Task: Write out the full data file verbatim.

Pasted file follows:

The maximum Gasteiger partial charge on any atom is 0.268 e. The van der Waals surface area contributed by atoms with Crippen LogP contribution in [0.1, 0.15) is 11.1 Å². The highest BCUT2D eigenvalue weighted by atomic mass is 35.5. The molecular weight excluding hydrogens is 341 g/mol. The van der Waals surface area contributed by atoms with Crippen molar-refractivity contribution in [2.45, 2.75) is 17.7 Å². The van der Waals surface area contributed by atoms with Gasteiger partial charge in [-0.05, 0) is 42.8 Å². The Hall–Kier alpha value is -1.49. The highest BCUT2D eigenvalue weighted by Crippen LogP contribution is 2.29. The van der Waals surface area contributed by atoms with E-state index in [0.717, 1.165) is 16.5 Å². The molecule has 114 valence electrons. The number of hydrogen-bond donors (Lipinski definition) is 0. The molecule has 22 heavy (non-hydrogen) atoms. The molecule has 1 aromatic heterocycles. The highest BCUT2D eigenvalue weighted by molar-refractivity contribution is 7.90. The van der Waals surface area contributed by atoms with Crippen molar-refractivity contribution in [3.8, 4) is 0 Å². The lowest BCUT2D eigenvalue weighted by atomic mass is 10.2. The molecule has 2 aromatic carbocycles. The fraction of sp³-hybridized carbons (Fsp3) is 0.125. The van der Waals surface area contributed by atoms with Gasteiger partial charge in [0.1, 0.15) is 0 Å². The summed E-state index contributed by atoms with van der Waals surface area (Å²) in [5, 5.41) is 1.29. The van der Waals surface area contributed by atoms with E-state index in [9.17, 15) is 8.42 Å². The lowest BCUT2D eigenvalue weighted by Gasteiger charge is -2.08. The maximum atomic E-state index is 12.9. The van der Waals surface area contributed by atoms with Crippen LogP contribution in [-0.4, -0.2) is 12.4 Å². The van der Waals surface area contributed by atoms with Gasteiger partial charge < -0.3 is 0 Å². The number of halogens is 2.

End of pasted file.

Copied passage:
The maximum Gasteiger partial charge on any atom is 0.268 e. The van der Waals surface area contributed by atoms with Crippen LogP contribution in [0.1, 0.15) is 11.1 Å². The highest BCUT2D eigenvalue weighted by atomic mass is 35.5. The molecular weight excluding hydrogens is 341 g/mol. The van der Waals surface area contributed by atoms with Crippen molar-refractivity contribution in [2.45, 2.75) is 17.7 Å². The van der Waals surface area contributed by atoms with Gasteiger partial charge in [-0.05, 0) is 42.8 Å². The Hall–Kier alpha value is -1.49. The highest BCUT2D eigenvalue weighted by Crippen LogP contribution is 2.29. The van der Waals surface area contributed by atoms with E-state index in [0.717, 1.165) is 16.5 Å². The molecule has 114 valence electrons. The number of hydrogen-bond donors (Lipinski definition) is 0. The molecule has 22 heavy (non-hydrogen) atoms. The molecule has 1 aromatic heterocycles. The highest BCUT2D eigenvalue weighted by molar-refractivity contribution is 7.90. The van der Waals surface area contributed by atoms with Crippen molar-refractivity contribution in [3.8, 4) is 0 Å². The lowest BCUT2D eigenvalue weighted by atomic mass is 10.2. The molecule has 2 aromatic carbocycles. The fraction of sp³-hybridized carbons (Fsp3) is 0.125. The van der Waals surface area contributed by atoms with Gasteiger partial charge in [0.1, 0.15) is 0 Å². The summed E-state index contributed by atoms with van der Waals surface area (Å²) in [5, 5.41) is 1.29. The van der Waals surface area contributed by atoms with E-state index in [9.17, 15) is 8.42 Å². The lowest BCUT2D eigenvalue weighted by Gasteiger charge is -2.08. The maximum atomic E-state index is 12.9. The van der Waals surface area contributed by atoms with Crippen LogP contribution in [-0.4, -0.2) is 12.4 Å². The van der Waals surface area contributed by atoms with Gasteiger partial charge < -0.3 is 0 Å². The number of halogens is 2.